Dear Sugar Radio is a weekly podcast from member station WBUR. Hosts Steve Almond and Cheryl Strayed offer "radical empathy" and advice on everything from relationships and parenthood to dealing with drug problems or anxiety.
In this week's episode, listeners ask what to do when political differences with family members turn downright hostile. Here, Bleeding Heart says a disagreement with her parents about Donald Trump has hurt the family's ability to communicate.
I'm a young millennial who was raised in a fairly conservative environment. I came into my liberal views pretty young, and they've only gotten stronger as I've entered the nonprofit legal aid world. Growing up, I saw my parents as measured and wise, even if I disagreed with them. My mom is pro-choice and they are pro-LGBT rights. My dad is on the board of an education nonprofit that serves inner-city youth.
However, this election has changed everything. My mom has become straight-up hostile. I try to avoid politics because I'm passionate as well, and it always ends with screaming. Unfortunately, she can turn every conversation into an aggressive political nightmare. I bring up a TV show, and it's about how Hillary has lied about everything. I mention how weird the weather is, and it's about how gullible I am to have faith in Bernie. When my co-workers joke that they don't know anyone who's voting for Trump, I become the token "friend whose parent is voting for Trump."
My patience is forever for my parents. I love them and will always adore them. However, I'm sad that my respect is waning. Aren't you always supposed to respect your parents? How can I divorce their views from my feelings for them when it's all my mom will talk about? How can I avoid her combative nature while having a serious discussion about politics? I used to feel comfortable sharing my views and beliefs, but now I bite my tongue constantly so I'm not ganged up on by the ones I love.
Steve Almond: It is sad. The real thing, to cut underneath the politics a little bit, is this is a young woman who really loves and adores and is loyal to her folks — and she's having to deal with the reality that she's losing esteem for them, she's losing respect for them. That's what the election brings out.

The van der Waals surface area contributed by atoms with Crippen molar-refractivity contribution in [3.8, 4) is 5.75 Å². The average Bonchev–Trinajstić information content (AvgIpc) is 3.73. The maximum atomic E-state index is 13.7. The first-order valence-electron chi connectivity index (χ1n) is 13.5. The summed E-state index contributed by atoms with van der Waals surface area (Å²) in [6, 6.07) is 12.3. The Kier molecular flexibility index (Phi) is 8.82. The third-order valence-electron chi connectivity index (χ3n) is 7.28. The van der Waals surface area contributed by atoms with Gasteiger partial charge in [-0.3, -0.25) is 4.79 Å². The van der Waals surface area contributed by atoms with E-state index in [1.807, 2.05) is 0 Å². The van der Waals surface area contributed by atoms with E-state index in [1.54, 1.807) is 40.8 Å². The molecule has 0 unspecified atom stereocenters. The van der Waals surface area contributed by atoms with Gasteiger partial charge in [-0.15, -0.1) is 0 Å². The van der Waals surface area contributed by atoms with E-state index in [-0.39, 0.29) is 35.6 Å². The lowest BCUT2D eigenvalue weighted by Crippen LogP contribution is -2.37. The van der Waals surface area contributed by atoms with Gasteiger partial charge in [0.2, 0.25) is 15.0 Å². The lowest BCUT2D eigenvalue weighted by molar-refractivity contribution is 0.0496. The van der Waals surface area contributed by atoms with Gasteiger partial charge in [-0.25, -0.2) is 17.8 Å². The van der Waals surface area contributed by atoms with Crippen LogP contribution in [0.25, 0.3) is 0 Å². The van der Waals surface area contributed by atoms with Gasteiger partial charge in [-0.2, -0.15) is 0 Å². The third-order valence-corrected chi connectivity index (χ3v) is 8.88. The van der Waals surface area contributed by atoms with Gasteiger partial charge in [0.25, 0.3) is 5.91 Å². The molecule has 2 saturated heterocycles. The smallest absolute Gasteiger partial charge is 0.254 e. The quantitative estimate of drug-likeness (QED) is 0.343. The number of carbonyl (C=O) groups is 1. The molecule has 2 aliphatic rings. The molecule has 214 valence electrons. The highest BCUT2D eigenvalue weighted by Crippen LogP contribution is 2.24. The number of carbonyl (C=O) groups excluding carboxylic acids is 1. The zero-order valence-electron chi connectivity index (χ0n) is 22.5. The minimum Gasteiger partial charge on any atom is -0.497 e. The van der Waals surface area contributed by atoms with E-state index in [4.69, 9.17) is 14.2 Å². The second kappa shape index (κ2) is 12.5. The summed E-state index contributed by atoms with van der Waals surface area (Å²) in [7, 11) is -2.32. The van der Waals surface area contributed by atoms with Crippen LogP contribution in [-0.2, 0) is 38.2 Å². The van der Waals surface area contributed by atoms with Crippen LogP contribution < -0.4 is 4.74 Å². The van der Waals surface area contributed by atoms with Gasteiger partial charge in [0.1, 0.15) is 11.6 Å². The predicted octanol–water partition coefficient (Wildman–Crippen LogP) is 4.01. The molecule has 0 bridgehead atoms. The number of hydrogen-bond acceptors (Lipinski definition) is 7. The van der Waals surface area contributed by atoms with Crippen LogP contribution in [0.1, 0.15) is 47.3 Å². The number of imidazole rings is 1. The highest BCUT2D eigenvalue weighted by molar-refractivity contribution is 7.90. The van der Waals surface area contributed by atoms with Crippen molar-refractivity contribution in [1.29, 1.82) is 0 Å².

And my counsel, Bleeding Heart, is to the extent that it's possible, try to be a good listener and figure out — whether you view it as irrational or not — what's it about. What's the meaning of their having had this significant shift in the way they view the world and the solution to the world's problems, at least politically? When a figure like Trump becomes popular, it's because he's activating a whole bunch of different things within different sorts of voters. There are complicated motives.
So that's my first piece of advice for you, Bleeding Heart, is listen to your folks and try to understand why they have become so aligned with and in support of this guy. Recognize that this election has put your parents in a place you cannot find respect for, but maybe you can find understanding for it.
Cheryl Strayed: Yeah, see I think that's good advice and yet it's not the advice that I'm going to give. My read of the situation is that she's tried to do that and that her parents aren't interested in listening. And in fact what happens is they have a screaming match when this happens — they're both passionate about their candidates and their beliefs.
I think the thing that will probably be the most constructive and protective of your relationship is to say to your parents, "I love you and we obviously don't agree politically right now. So let us, through this very heightened season of the election, just not talk about politics."
There's a reason for that old adage that you don't talk about religion or politics. You know, those are two areas of life that people feel very passionately about. Many people, they don't feel that their identity is even separate from their religious beliefs or their political values. I certainly feel that way about my own political values. And I don't enjoy arguing with people; I don't want to persuade anyone to agree with me nor do I want to be persuaded.
You are not going to convince your parents, Bleeding Heart, to vote for anyone but who they want to vote for. And the same is true, they are not going to convince you to vote for Trump. So give it up, that is my advice. Sometimes silence is really the most loving solution.
Steve Almond: I agree with that. What I want to say, though, is there's something powerful in you saying, "I used to feel comfortable sharing my views and beliefs." And I think it's the part of you that connects to your parents, who even in this conservative environment were pro-choice, supportive of gay rights, doing good work in education. And at the center of this — and this happens oftentimes when the political becomes personal — is a kind of mourning of a loss. There's some part of you that's saying, what happened to those parents?
I hope somehow you can hang on to some way of connecting to them that does involve some sort of shared values. But it may be that it's not this election season that that's going to happen. And then you have to just make your peace with that.
You can get more advice from the Sugars each week on Dear Sugar Radio from WBUR. This week, Steve and Cheryl further consider this letter from Bleeding Heart, and talk to a letter writer whose political differences with her family have been even more divisive — she hasn't spoken to her uncle in eight years, after an incident at Christmas dinner that may be uncomfortably familiar for many listeners.